History of Tea

Number one Tea legend.

Prince Bodhidharma, the sixth century Indian priest who brought Buddhism to China, spent nine years facing a cave wall in meditation. Furious with his inability to stay awake, he is said to have ripped off his eyelids. Upon touching the ground, they sprung up as the first tea plant. This legend suggests that tea's stimulating qualities were not lost on monks who spent long hours in meditation.

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shen nong

Number two Tea legend.

Ancient legend in China, the story of tea began in 2737 B.C. when the Chinese Emperor Shen Nong, a skilled ruler and scientist, accidentally discovered the tea. While boiling water in the garden, a leaf from an overhanging wild tea tree drifted into his pot. The Emperor enjoyed drinking the infused water with its unusual and delicious flavor. He felt invigorated and refreshed. As a scientist, he was compelled to further research the plant whereby he found tea to have medicinal properties.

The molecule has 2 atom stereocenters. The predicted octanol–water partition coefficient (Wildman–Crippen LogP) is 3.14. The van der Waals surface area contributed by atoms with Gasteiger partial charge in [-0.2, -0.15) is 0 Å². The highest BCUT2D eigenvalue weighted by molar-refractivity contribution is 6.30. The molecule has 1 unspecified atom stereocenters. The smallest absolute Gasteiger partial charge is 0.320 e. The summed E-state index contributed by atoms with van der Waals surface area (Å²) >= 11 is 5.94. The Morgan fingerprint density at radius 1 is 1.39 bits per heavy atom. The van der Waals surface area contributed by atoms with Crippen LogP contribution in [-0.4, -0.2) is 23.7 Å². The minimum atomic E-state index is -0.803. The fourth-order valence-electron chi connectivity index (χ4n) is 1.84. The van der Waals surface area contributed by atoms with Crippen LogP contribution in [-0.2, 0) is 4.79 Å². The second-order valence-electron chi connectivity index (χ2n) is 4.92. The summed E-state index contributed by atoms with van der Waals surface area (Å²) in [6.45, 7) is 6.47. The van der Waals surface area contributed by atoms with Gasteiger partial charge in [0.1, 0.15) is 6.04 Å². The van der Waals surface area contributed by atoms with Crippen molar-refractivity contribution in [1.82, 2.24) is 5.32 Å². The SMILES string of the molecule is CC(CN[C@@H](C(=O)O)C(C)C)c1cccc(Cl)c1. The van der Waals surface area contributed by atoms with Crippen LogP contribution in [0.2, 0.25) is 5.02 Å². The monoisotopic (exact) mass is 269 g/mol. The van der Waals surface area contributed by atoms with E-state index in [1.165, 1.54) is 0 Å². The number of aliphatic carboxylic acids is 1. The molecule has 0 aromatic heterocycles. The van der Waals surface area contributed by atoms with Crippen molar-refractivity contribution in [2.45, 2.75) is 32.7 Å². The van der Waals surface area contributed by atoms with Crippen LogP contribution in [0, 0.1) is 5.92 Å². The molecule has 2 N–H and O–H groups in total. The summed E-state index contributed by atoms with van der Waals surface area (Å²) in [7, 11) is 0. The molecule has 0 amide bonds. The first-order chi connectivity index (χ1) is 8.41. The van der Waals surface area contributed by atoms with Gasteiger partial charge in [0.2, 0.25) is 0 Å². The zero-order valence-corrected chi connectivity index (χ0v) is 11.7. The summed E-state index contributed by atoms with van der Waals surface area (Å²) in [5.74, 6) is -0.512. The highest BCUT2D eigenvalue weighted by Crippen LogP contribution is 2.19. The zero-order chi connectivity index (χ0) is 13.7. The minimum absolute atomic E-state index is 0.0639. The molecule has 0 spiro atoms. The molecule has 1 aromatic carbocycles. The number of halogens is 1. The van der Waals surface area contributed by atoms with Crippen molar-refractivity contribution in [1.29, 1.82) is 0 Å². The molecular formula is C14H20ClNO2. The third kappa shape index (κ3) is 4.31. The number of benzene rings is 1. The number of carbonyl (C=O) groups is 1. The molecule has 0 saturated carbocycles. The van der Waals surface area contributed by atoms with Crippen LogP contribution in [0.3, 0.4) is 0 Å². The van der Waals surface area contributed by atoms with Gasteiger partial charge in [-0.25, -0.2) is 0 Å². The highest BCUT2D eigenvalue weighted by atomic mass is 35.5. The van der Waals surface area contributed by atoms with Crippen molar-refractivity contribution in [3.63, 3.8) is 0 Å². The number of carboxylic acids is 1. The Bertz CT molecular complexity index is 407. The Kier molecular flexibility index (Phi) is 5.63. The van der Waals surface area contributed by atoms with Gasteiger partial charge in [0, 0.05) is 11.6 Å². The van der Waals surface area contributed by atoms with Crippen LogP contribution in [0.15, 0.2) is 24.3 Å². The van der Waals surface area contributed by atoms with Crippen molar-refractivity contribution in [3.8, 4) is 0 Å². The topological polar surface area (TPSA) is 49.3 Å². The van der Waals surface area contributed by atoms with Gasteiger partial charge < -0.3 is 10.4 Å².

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Dutch East India Company

Decades before Boston Tea Party and the Opium Wars and well before the British East India Company ever amounted to the greatness it is remembered for, there was the Dutch East India Company, or VOC. It was, for over a century, the largest company in the world. The first tea import to Europe is accredited to the Dutch in the year 1597 . Tea, however, was initially relegated as a luxury good or medicine, as opposed to the common beverage it is today. Its market was relatively small for years, particularly in comparison to the big spice imports of the VOC of pepper, nutmeg, cinnamon, and clove. Tea opinion began to change as doctors began to write about its medicinal effects. As tea went from the medicine cabinet of the apothecaries to the coffeehouses and salons of the day its popularity soared, particularly in England.

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